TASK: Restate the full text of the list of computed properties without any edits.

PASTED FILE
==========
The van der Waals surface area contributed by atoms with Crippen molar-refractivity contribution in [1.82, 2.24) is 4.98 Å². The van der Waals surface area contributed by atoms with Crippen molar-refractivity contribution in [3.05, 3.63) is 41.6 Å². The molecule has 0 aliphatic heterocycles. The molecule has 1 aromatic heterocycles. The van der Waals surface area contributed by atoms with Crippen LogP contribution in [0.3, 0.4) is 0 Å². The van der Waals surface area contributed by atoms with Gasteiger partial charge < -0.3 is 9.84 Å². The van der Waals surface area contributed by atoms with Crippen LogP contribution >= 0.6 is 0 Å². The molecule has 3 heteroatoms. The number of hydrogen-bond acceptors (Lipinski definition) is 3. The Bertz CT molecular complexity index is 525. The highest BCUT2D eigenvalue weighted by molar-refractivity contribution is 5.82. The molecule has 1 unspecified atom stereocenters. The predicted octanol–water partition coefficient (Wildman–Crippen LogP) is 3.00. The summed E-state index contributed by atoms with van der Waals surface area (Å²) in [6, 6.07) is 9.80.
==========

The van der Waals surface area contributed by atoms with Crippen molar-refractivity contribution in [1.82, 2.24) is 4.98 Å². The van der Waals surface area contributed by atoms with Crippen molar-refractivity contribution in [3.05, 3.63) is 41.6 Å². The molecule has 0 aliphatic heterocycles. The molecule has 1 aromatic heterocycles. The van der Waals surface area contributed by atoms with Crippen LogP contribution in [0.3, 0.4) is 0 Å². The van der Waals surface area contributed by atoms with Gasteiger partial charge < -0.3 is 9.84 Å². The van der Waals surface area contributed by atoms with Crippen LogP contribution >= 0.6 is 0 Å². The molecule has 3 heteroatoms. The number of hydrogen-bond acceptors (Lipinski definition) is 3. The Bertz CT molecular complexity index is 525. The highest BCUT2D eigenvalue weighted by molar-refractivity contribution is 5.82. The molecule has 1 unspecified atom stereocenters. The predicted octanol–water partition coefficient (Wildman–Crippen LogP) is 3.00. The summed E-state index contributed by atoms with van der Waals surface area (Å²) in [6, 6.07) is 9.80.